Once you’ve made the list, it’s time to go back and re-evaluate each item. You’ll have to decide what you are and are not willing to sacrifice to lower that number to a point that feels acceptable to you. Brainstorm ways of reducing that number, then assign a new number based on your potential interventions.
Now, your list may or may not look anything like this one – that’s okay, it’s just an example. You are going to have to develop your own list based on your unique situation. Your list may also change based on your context. As a student, you may have less control over your environment than you might once you graduate. Make sure your list fits you in the here and now; you can make a new one later if you need to.
Setting boundaries is a crucial part of risk reduction. It is important that you have carefully considered possible boundary violations and decided in advance how you will deal with them. Remember, a good professional isn’t one who never has an ethical dilemma; in fact, very little of your work will be black and white. A good professional is one who can carefully and responsibly find ways to manage the grey areas.
One of my personal boundaries is that I don’t perform in the city I teach in. It’s a sacrifice, since there are some great shows here, but it’s a sacrifice I am willing to make because I can get to Dallas fairly easily and there’s a lot to do there. Although it hasn’t happened yet, I know that at some point one of my students will likely recognize me and say something. Because I have already decided that I want to keep a fairly strict boundary between my work and my personal life, I will probably gently inform them that I don’t talk about my personal life at work and ask them to respect that. If it’s a counseling client, it would be important to process the impact of their discovery on the therapeutic relationship, but that doesn’t mean you have to disclose anything. There’s nothing wrong with processing the client’s feelings and beliefs– your job is not to shield them from anything, it’s to help them walk through whatever their current experience is.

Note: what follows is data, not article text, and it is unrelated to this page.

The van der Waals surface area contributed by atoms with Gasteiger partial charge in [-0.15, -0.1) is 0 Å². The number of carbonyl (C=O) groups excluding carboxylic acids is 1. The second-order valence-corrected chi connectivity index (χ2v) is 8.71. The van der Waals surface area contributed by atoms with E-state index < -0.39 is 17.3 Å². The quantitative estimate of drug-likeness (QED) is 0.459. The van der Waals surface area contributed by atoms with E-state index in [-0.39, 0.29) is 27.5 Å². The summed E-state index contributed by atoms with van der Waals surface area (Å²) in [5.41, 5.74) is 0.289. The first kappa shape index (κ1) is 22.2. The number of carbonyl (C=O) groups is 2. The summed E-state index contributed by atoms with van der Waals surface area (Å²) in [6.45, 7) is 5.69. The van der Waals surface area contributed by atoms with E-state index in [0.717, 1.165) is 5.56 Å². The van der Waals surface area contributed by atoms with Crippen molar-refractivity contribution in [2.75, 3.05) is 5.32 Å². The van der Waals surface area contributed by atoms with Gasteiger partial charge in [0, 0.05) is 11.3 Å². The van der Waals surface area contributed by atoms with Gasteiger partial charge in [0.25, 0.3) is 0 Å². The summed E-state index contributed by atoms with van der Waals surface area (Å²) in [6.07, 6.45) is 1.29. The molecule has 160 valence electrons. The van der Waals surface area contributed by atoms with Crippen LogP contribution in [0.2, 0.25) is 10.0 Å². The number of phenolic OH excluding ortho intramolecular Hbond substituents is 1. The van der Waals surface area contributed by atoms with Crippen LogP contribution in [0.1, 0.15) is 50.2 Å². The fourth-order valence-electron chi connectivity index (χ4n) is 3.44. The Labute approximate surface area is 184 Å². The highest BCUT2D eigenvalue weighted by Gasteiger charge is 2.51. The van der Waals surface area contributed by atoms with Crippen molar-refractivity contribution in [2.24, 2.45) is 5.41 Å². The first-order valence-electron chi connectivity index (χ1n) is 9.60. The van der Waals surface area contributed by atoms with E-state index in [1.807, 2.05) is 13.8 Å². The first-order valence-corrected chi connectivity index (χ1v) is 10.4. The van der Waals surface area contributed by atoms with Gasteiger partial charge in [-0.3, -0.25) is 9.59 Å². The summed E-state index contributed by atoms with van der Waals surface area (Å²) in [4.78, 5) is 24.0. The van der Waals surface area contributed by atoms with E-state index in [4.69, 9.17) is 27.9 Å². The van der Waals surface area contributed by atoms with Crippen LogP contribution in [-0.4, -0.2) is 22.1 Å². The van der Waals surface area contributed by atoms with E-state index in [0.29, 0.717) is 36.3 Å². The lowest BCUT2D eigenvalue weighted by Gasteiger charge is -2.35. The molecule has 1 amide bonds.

Your boundaries are not only important to protect the best interests of your clients, they also protect you. You have to decide how far you are willing to bend your sense of self to keep a job. For example, I have come to the realization that I am simply not willing to work in a setting with intolerant policies. I will not work anywhere that requires me to sign a so-called “morality clause” or that cites conservative principles in their administration procedures. This is a two part decision for me – one, I just don’t want to be in an environment where I feel scared to be me, but I also firmly believe in body- and sex-positivity, celebration of creative and free expression, and acceptance of diversity. I am dedicated to creating meaningful work for myself and others, and I don’t want my effort and energy to contribute to intolerance. There are lots of other areas that you may discover are “make or break” for you – pay attention to these and honor them for yourself.